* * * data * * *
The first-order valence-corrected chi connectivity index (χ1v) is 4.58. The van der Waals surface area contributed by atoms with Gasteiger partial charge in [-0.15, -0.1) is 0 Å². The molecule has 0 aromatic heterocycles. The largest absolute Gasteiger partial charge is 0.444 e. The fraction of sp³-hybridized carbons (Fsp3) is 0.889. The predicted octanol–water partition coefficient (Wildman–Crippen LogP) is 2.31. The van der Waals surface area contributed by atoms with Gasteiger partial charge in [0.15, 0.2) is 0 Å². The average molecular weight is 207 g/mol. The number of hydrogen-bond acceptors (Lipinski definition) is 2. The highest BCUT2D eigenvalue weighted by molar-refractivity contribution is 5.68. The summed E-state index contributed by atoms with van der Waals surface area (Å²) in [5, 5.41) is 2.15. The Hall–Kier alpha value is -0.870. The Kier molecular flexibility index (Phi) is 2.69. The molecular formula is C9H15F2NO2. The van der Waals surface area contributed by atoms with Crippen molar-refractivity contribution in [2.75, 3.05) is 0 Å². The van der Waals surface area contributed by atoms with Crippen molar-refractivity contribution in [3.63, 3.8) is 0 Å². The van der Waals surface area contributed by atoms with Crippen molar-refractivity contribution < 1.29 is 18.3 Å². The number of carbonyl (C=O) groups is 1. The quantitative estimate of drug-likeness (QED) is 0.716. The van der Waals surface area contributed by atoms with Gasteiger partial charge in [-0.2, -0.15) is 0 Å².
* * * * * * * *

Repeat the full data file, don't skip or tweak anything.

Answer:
The first-order valence-corrected chi connectivity index (χ1v) is 4.58. The van der Waals surface area contributed by atoms with Gasteiger partial charge in [-0.15, -0.1) is 0 Å². The molecule has 0 aromatic heterocycles. The largest absolute Gasteiger partial charge is 0.444 e. The fraction of sp³-hybridized carbons (Fsp3) is 0.889. The predicted octanol–water partition coefficient (Wildman–Crippen LogP) is 2.31. The van der Waals surface area contributed by atoms with Gasteiger partial charge in [0.15, 0.2) is 0 Å². The average molecular weight is 207 g/mol. The number of hydrogen-bond acceptors (Lipinski definition) is 2. The highest BCUT2D eigenvalue weighted by molar-refractivity contribution is 5.68. The summed E-state index contributed by atoms with van der Waals surface area (Å²) in [5, 5.41) is 2.15. The Hall–Kier alpha value is -0.870. The Kier molecular flexibility index (Phi) is 2.69. The molecular formula is C9H15F2NO2. The van der Waals surface area contributed by atoms with Crippen molar-refractivity contribution in [2.75, 3.05) is 0 Å². The van der Waals surface area contributed by atoms with Crippen molar-refractivity contribution in [3.63, 3.8) is 0 Å². The van der Waals surface area contributed by atoms with Crippen molar-refractivity contribution < 1.29 is 18.3 Å². The number of carbonyl (C=O) groups is 1. The quantitative estimate of drug-likeness (QED) is 0.716. The van der Waals surface area contributed by atoms with Gasteiger partial charge in [-0.2, -0.15) is 0 Å².